FAQs About Business Credit Cards

Using a business credit card can be a great thing. It can help you keep a close eye on expenditures. If you have a business credit card, your accountant may very well applaud you. A credit card can greatly help lighten your accountant’s workload and he or she will have a lot less work to do than with cash transactions when it comes time to prepare your tax paperwork.

However, whatever the reason or reasons you choose to have a business credit card, there are still things you need to know about the terms and conditions attached to such a card. For example the annual fee for a business credit card is higher than that of a personal credit card.

You could find yourself paying as much as $150 per year for cards with extras but if you simply need a credit card to make basic purchases, you would be best choosing a card offering an introductory interest free period.

Credit Cards with an introductory interest free period don’t charge interest during this time. This time usually lasts anywhere from a month to 12 months. This can be great news for you as a business, especially if you are new and have setup expenses to deal with. Because of this, a card like this can generally be looked at as an interest free loan.

Your statement shows when the payment is due and this is the last date your money must be received by the company. Some cards such as American Express require that you pay the balance in full each month, so make sure you take a good look at the terms of any credit card before signing up. If you run over there will be no hesitation on the part of the company to apply a late payment fee onto your existing balance and if you are not on an interest free or fixed rate card, you are likely to be penalized for late payment by an increase in your APR too.

The Annual Percentage Rate (APR) is the amount of interest you are charged on the balance outstanding on your credit card. Choose a fixed rate as opposed to a variable one so that the company is not given the option to up your rate of interest for a late payment. This way you can at least keep an eye on your budget. There is nothing to stop you shopping around for a new interest free or low rate introductory offer card if you find yourself paying higher interest rates than you can afford. You are often allowed to transfer balances as an incentive to take out a new card and this can save you quite a large amount of money over a period of time.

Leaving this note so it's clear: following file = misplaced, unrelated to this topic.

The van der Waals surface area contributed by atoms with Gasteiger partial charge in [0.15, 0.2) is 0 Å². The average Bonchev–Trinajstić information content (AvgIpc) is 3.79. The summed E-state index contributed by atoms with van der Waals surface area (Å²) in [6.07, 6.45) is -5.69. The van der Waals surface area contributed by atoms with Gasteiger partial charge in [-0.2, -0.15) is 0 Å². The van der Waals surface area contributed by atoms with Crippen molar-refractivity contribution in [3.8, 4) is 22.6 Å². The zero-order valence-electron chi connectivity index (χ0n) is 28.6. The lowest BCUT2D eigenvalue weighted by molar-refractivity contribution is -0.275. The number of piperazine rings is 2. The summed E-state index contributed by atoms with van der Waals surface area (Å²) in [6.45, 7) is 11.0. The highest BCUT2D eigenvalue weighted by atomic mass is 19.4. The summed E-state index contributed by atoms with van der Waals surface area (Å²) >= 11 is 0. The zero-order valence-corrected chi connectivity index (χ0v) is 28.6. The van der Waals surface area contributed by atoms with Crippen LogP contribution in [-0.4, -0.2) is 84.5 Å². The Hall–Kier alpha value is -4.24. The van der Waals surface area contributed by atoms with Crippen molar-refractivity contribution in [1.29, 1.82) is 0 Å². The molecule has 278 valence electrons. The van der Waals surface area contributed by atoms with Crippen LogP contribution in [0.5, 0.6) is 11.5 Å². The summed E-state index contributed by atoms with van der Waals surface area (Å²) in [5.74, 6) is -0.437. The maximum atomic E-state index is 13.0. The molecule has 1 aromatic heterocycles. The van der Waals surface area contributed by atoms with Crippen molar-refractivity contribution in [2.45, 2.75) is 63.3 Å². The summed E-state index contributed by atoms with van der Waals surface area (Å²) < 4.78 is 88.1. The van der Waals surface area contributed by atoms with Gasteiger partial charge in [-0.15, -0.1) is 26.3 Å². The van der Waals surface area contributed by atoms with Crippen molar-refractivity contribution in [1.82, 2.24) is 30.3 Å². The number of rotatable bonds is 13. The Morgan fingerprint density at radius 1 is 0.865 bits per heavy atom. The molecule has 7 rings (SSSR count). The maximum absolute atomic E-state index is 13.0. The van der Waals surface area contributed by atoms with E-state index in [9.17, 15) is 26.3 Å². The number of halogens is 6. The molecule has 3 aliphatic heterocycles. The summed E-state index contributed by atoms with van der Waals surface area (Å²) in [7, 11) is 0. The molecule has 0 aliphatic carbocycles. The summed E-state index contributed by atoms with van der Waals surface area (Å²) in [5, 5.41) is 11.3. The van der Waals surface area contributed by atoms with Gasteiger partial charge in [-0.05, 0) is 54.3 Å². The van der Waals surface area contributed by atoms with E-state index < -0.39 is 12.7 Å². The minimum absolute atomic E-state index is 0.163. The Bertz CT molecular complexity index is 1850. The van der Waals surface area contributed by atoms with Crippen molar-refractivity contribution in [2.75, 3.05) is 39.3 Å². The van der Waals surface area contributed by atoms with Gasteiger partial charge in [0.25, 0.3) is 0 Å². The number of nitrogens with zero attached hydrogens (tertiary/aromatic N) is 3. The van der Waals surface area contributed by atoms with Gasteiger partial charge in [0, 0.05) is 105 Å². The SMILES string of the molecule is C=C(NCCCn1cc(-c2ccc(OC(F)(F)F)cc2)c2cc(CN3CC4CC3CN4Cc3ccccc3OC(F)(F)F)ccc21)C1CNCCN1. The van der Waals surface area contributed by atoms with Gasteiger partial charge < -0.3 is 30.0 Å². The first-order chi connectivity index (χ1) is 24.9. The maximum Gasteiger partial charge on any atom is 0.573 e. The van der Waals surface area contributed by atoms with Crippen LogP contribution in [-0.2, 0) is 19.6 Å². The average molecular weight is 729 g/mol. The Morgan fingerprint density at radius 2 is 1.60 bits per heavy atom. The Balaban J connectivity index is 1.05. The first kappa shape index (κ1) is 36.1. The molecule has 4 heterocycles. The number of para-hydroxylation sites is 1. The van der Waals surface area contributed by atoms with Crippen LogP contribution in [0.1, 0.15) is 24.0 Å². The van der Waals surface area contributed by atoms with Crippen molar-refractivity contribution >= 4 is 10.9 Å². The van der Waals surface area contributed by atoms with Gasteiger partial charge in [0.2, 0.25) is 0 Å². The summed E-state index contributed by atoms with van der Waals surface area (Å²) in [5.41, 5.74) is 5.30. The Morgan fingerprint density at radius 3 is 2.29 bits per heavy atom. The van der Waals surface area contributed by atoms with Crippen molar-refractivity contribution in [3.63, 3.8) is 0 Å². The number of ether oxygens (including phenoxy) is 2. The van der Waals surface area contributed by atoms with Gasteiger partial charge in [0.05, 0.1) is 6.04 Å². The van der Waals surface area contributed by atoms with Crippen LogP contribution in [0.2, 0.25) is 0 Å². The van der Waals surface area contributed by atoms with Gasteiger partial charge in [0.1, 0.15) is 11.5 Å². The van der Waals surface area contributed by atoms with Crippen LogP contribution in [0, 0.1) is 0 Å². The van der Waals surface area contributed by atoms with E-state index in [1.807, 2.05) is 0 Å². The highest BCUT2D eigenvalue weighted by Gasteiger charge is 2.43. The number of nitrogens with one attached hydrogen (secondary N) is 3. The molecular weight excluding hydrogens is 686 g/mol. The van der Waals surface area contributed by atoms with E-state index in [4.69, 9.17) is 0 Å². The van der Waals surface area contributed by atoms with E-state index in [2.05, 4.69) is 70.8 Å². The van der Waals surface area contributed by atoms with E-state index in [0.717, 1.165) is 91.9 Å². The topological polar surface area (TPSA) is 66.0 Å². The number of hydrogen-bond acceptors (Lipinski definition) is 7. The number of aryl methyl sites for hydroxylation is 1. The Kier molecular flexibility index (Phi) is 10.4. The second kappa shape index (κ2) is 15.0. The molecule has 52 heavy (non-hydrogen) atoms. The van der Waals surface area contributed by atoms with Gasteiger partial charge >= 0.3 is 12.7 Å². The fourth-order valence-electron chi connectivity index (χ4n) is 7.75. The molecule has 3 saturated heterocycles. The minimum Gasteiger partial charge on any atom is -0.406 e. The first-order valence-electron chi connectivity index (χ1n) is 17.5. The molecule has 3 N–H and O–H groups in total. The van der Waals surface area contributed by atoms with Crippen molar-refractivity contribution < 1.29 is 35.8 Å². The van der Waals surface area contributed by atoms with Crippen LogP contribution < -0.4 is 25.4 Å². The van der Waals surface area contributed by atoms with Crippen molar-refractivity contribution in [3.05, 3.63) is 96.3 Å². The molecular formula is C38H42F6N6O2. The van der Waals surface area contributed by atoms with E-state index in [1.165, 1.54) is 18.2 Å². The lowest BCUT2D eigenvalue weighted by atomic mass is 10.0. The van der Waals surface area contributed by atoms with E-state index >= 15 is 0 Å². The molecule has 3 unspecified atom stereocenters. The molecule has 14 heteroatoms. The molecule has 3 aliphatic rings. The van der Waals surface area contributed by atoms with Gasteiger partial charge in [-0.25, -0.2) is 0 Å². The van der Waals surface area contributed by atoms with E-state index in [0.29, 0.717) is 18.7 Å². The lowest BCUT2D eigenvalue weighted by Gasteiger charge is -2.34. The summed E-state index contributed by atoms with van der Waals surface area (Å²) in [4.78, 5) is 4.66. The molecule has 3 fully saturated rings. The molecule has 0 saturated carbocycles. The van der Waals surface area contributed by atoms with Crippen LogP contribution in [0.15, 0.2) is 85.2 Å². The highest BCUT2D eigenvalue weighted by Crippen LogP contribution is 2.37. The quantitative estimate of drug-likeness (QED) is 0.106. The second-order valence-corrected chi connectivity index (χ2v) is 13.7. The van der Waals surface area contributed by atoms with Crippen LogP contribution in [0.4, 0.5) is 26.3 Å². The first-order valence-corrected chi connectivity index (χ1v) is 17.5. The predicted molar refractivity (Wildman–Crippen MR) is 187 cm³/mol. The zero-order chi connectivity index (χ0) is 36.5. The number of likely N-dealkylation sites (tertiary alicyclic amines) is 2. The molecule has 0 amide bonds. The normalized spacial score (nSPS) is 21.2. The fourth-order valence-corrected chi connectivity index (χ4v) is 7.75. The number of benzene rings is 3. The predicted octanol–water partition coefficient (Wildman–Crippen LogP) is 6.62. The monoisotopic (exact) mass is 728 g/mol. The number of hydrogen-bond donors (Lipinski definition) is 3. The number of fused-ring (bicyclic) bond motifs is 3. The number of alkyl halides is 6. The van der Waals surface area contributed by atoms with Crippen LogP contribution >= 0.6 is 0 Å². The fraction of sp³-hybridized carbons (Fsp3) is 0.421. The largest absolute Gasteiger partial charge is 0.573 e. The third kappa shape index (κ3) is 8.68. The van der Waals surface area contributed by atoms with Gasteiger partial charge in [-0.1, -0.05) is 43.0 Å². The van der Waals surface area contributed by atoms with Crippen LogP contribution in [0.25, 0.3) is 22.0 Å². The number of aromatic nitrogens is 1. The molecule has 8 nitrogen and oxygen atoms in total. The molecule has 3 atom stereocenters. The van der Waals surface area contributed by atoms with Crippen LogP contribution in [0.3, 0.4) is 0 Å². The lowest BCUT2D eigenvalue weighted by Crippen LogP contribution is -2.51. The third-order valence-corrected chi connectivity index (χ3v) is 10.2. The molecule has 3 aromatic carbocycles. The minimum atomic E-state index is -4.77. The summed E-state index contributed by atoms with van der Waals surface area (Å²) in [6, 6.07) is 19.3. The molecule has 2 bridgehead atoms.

Should you need cash to help the business out, some credit cards offer you the benefits of an immediate cash advance. Nonetheless, the interest rates on cash advances are usually higher than purchases so only use this option in an emergency situation.There may come a time when you have a problem about an aspect of your business credit card or require information quickly, and you will need to know that you can get in touch with your credit card company straight away. Many companies have a frequently asked question page on their website and this is always a good place to start as more likely than not other people have asked the same question previously and the answer will be there on your screen. Most credit card companies will offer you the service of communicating with a customer services operator either on line or by telephone and you can always test this method out and see what kind of response you receive before committing to a particular card.

Be sensible when considering applying for a business credit card. For example if you are running a small DBA business, you may well not need a credit card. As the credit will be built under your social security number, you have to be sure than you can manage the debt in an effective manner.